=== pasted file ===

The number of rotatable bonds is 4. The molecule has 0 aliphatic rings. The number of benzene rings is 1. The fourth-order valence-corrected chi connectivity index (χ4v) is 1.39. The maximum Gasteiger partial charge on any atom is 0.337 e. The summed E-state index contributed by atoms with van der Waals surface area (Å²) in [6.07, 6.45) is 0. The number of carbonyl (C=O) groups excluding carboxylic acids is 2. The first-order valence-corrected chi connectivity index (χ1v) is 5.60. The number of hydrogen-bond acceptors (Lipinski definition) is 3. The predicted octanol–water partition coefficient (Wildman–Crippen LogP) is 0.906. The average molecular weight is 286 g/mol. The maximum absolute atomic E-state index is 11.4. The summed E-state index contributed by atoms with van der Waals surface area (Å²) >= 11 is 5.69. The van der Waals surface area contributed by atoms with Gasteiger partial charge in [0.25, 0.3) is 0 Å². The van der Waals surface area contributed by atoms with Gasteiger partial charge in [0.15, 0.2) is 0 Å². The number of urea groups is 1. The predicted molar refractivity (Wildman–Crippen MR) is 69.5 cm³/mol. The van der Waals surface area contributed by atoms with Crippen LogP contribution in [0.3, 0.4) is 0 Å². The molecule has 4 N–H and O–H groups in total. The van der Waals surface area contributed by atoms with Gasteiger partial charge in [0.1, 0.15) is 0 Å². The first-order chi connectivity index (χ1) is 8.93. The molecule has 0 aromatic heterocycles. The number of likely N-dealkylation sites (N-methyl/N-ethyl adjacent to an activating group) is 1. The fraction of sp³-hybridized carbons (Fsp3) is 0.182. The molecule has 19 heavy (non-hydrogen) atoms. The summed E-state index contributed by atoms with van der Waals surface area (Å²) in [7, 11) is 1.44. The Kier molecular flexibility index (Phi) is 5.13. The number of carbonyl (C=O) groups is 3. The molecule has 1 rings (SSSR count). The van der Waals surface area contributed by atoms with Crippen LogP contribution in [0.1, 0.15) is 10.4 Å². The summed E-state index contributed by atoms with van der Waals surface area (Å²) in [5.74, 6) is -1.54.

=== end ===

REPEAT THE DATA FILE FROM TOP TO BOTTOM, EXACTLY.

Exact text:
The number of rotatable bonds is 4. The molecule has 0 aliphatic rings. The number of benzene rings is 1. The fourth-order valence-corrected chi connectivity index (χ4v) is 1.39. The maximum Gasteiger partial charge on any atom is 0.337 e. The summed E-state index contributed by atoms with van der Waals surface area (Å²) in [6.07, 6.45) is 0. The number of carbonyl (C=O) groups excluding carboxylic acids is 2. The first-order valence-corrected chi connectivity index (χ1v) is 5.60. The number of hydrogen-bond acceptors (Lipinski definition) is 3. The predicted octanol–water partition coefficient (Wildman–Crippen LogP) is 0.906. The average molecular weight is 286 g/mol. The maximum absolute atomic E-state index is 11.4. The summed E-state index contributed by atoms with van der Waals surface area (Å²) >= 11 is 5.69. The van der Waals surface area contributed by atoms with Gasteiger partial charge in [0.25, 0.3) is 0 Å². The van der Waals surface area contributed by atoms with Gasteiger partial charge in [0.15, 0.2) is 0 Å². The number of urea groups is 1. The predicted molar refractivity (Wildman–Crippen MR) is 69.5 cm³/mol. The van der Waals surface area contributed by atoms with Crippen LogP contribution in [0.3, 0.4) is 0 Å². The molecule has 4 N–H and O–H groups in total. The van der Waals surface area contributed by atoms with Gasteiger partial charge in [0.1, 0.15) is 0 Å². The first-order chi connectivity index (χ1) is 8.93. The molecule has 0 aromatic heterocycles. The number of likely N-dealkylation sites (N-methyl/N-ethyl adjacent to an activating group) is 1. The fraction of sp³-hybridized carbons (Fsp3) is 0.182. The molecule has 19 heavy (non-hydrogen) atoms. The summed E-state index contributed by atoms with van der Waals surface area (Å²) in [7, 11) is 1.44. The Kier molecular flexibility index (Phi) is 5.13. The number of carbonyl (C=O) groups is 3. The molecule has 1 rings (SSSR count). The van der Waals surface area contributed by atoms with Crippen LogP contribution in [0.1, 0.15) is 10.4 Å². The summed E-state index contributed by atoms with van der Waals surface area (Å²) in [5.74, 6) is -1.54.